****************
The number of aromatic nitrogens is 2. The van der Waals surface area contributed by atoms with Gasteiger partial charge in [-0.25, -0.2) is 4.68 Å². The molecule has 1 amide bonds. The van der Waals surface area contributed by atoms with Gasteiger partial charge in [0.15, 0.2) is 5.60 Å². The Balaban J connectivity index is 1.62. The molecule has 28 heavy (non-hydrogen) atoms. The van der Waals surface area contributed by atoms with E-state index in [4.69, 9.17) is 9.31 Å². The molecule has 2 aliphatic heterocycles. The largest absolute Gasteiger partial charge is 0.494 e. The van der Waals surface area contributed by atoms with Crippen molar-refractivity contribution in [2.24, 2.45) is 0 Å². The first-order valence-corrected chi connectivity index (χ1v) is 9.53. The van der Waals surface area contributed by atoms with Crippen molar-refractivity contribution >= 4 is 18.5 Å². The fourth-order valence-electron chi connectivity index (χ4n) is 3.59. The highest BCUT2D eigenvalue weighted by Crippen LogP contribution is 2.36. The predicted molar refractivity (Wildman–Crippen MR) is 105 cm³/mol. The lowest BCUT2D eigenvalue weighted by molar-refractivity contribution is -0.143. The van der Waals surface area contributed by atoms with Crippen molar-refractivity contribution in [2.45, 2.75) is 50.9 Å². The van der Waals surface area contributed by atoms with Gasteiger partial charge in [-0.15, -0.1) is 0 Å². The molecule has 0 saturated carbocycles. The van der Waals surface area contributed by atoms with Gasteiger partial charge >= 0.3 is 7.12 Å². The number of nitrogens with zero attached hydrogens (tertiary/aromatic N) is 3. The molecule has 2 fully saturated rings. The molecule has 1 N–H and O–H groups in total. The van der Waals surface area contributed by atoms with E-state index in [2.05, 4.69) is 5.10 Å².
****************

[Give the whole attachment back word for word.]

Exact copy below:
The number of aromatic nitrogens is 2. The van der Waals surface area contributed by atoms with Gasteiger partial charge in [-0.25, -0.2) is 4.68 Å². The molecule has 1 amide bonds. The van der Waals surface area contributed by atoms with Gasteiger partial charge in [0.15, 0.2) is 5.60 Å². The Balaban J connectivity index is 1.62. The molecule has 28 heavy (non-hydrogen) atoms. The van der Waals surface area contributed by atoms with E-state index in [4.69, 9.17) is 9.31 Å². The molecule has 2 aliphatic heterocycles. The largest absolute Gasteiger partial charge is 0.494 e. The van der Waals surface area contributed by atoms with Crippen molar-refractivity contribution in [2.24, 2.45) is 0 Å². The first-order valence-corrected chi connectivity index (χ1v) is 9.53. The van der Waals surface area contributed by atoms with Crippen molar-refractivity contribution >= 4 is 18.5 Å². The fourth-order valence-electron chi connectivity index (χ4n) is 3.59. The highest BCUT2D eigenvalue weighted by Crippen LogP contribution is 2.36. The predicted molar refractivity (Wildman–Crippen MR) is 105 cm³/mol. The lowest BCUT2D eigenvalue weighted by molar-refractivity contribution is -0.143. The van der Waals surface area contributed by atoms with Crippen molar-refractivity contribution in [2.45, 2.75) is 50.9 Å². The van der Waals surface area contributed by atoms with Gasteiger partial charge in [-0.15, -0.1) is 0 Å². The molecule has 0 saturated carbocycles. The van der Waals surface area contributed by atoms with Gasteiger partial charge >= 0.3 is 7.12 Å². The number of nitrogens with zero attached hydrogens (tertiary/aromatic N) is 3. The molecule has 2 fully saturated rings. The molecule has 1 N–H and O–H groups in total. The van der Waals surface area contributed by atoms with E-state index in [2.05, 4.69) is 5.10 Å².